$2.3 Million TAMIU Regents II Initiative Targets Improved Teacher Performance
In an effort to improve academic performances at area schools, Texas
A&M International University announced its Regents II Initiative -
a partnership between local and area school districts and TAMIU. "The
Regents I Initiative was an internal collaborative effort within and between
colleges of the University that was geared to produce more and better
teachers. With the Regents II Initiative, we will add an external group,
the public schools. We will work with them to see how we can improve their
student scores n the state mandated assessments as well as teacher development,"
explained Dr. Humberto Gonzalez, dean of the College of Education.
The Texas Education Agency is covering the costs of the $2.3 million
All the universities within The Texas A&M University System have
"We're in the process of hiring the staff, and we recently hired
a director," said Dr. Gonzalez, "they will work exclusively
with the schools that are part of the P-16 Educational Improvement Consortia
(PEIC). We plan to begin with services no later than January 2005."
Sixteen schools from Laredo Independent School District, United ISD,
Zapata ISD, and Mirando City ISD are part of the PEIC project.
PEIC schools, which were invited to participate based on student academic
performance, and identified as high potential schools in math, science
and English Language Learners (ELL).
High potential schools generally have a high percentage of low socio-economic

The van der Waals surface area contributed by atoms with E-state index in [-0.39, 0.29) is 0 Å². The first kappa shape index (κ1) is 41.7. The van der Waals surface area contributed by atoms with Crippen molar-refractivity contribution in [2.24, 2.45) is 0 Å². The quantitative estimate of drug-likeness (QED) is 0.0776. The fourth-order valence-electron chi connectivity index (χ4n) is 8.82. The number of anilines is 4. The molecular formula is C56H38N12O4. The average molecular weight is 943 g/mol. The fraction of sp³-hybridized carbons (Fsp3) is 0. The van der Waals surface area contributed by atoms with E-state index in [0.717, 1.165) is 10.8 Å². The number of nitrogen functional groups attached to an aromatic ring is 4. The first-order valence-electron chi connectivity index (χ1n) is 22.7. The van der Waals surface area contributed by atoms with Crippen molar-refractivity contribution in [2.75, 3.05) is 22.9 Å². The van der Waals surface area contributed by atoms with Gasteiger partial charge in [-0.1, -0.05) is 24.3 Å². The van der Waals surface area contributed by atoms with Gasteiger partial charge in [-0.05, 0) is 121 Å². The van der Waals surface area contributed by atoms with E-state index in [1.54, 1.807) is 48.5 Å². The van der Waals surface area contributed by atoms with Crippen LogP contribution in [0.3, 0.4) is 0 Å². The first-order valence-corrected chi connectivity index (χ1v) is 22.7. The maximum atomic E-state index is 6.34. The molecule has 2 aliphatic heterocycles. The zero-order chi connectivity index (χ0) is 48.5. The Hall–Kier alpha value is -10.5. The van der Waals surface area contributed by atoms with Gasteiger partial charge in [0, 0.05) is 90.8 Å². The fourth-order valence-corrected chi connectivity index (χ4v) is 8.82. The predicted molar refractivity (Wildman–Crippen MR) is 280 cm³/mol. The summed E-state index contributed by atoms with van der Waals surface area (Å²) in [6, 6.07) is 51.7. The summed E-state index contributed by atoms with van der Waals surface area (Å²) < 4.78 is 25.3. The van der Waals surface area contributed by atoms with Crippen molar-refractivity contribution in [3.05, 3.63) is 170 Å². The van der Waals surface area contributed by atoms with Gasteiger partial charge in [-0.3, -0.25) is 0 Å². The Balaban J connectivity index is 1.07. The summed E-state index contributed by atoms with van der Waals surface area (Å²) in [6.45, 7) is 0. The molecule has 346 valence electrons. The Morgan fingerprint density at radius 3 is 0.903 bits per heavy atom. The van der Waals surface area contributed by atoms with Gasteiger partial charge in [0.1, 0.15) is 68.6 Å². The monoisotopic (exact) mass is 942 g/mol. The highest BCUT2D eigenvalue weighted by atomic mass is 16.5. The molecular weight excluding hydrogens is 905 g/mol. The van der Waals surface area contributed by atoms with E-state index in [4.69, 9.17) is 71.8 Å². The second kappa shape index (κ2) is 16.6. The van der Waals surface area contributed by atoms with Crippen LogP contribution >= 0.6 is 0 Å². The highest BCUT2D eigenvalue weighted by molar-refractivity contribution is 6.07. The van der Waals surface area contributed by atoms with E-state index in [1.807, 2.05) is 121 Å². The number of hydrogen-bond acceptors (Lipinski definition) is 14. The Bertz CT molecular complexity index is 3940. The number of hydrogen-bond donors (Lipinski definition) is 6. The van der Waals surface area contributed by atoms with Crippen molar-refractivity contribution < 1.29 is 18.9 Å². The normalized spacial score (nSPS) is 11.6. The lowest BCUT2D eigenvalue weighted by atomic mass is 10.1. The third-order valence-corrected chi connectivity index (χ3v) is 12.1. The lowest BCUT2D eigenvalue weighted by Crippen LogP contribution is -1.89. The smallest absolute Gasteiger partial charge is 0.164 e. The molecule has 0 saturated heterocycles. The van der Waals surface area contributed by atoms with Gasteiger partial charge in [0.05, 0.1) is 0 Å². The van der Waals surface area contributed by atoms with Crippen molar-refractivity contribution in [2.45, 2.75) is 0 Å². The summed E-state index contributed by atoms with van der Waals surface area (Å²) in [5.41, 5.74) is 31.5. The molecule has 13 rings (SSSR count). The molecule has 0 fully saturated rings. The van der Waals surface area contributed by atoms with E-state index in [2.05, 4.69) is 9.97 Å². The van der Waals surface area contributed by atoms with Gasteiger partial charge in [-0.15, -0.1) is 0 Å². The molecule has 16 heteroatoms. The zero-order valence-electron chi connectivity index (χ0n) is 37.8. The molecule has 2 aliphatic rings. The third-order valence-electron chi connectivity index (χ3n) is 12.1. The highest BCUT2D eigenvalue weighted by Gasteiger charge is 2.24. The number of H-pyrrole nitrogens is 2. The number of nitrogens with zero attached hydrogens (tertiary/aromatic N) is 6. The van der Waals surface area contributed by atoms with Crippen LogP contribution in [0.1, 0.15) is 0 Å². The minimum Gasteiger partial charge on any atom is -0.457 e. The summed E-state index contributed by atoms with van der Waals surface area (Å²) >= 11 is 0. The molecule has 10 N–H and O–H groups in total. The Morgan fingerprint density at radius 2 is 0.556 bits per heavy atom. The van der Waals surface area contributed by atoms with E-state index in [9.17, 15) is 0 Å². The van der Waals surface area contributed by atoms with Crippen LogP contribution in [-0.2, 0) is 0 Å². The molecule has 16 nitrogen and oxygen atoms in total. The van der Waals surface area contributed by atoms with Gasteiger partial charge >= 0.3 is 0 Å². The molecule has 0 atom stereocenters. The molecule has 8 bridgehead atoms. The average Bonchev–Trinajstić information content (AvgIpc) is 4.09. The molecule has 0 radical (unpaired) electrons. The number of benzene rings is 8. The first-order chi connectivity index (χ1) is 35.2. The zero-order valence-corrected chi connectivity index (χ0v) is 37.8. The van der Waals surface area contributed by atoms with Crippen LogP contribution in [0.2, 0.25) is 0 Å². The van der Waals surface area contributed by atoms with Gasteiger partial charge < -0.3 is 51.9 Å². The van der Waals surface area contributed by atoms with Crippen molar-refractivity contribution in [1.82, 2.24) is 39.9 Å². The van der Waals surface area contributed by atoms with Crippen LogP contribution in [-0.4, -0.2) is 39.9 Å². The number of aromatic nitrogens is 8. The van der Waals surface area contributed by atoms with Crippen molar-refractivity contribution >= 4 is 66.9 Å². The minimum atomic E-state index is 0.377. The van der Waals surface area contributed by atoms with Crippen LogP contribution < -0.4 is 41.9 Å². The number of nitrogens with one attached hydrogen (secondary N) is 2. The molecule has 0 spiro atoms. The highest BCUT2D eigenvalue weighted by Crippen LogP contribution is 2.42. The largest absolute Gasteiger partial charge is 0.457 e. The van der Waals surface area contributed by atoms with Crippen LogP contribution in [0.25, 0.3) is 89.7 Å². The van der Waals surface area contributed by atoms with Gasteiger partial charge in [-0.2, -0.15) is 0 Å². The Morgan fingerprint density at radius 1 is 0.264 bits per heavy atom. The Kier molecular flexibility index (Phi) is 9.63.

students or disadvantaged students.
The first goal of the five-year project aims to improve quality and
effectiveness of the A&M System teacher preparation programs. This
includes continuing to improve quality and effectiveness of the A&M
System teacher preparation programs and creating successful novice teacher
experiences within the partnering public schools.
The second goal seeks to improve student performances in University
service areas. This includes increasing federal (AYP) and state (TAKS)
accountability performances in participating schools.
"We want to see how we can help the schools improve their scores
in math, ELL and science," Gonzalez said.
Students will not have to take any additional tests. Their progress
will be measured at the end of the year with scores from the current local
and state assessments.
The goals also include increasing completion rates in participating
high schools, community colleges and A&M system universities.
"This will be the first time the College of Education works directly
with school districts in a concerted effort to improve student academic
success in selected schools. The students and the University will be the
ultimate benefactors because many of these students will be able to access
a higher education degree if they stay in school and receive a high school
diploma," explained Dr. Gonzalez.
"We also want to encourage novice teachers to remain in teaching
by making sure that they have the district and University support to make
their first three years in teaching successful. We will work directly
with teachers and principals to help them develop successful programs.
The University has many academic resources that we can help schools access.
Working together we can make a difference for out public school students."
For more information please contact Dr. Gonzalez, at 326-2420, e-mail
firstname.lastname@example.org or visit
offices in Killam Library room 329.
University office hours are 8 a.m. - 5 p.m. Monday through Friday.
Journalists who need additional information or help with media requests
and interviews should contact the Office of Public Affairs and Information
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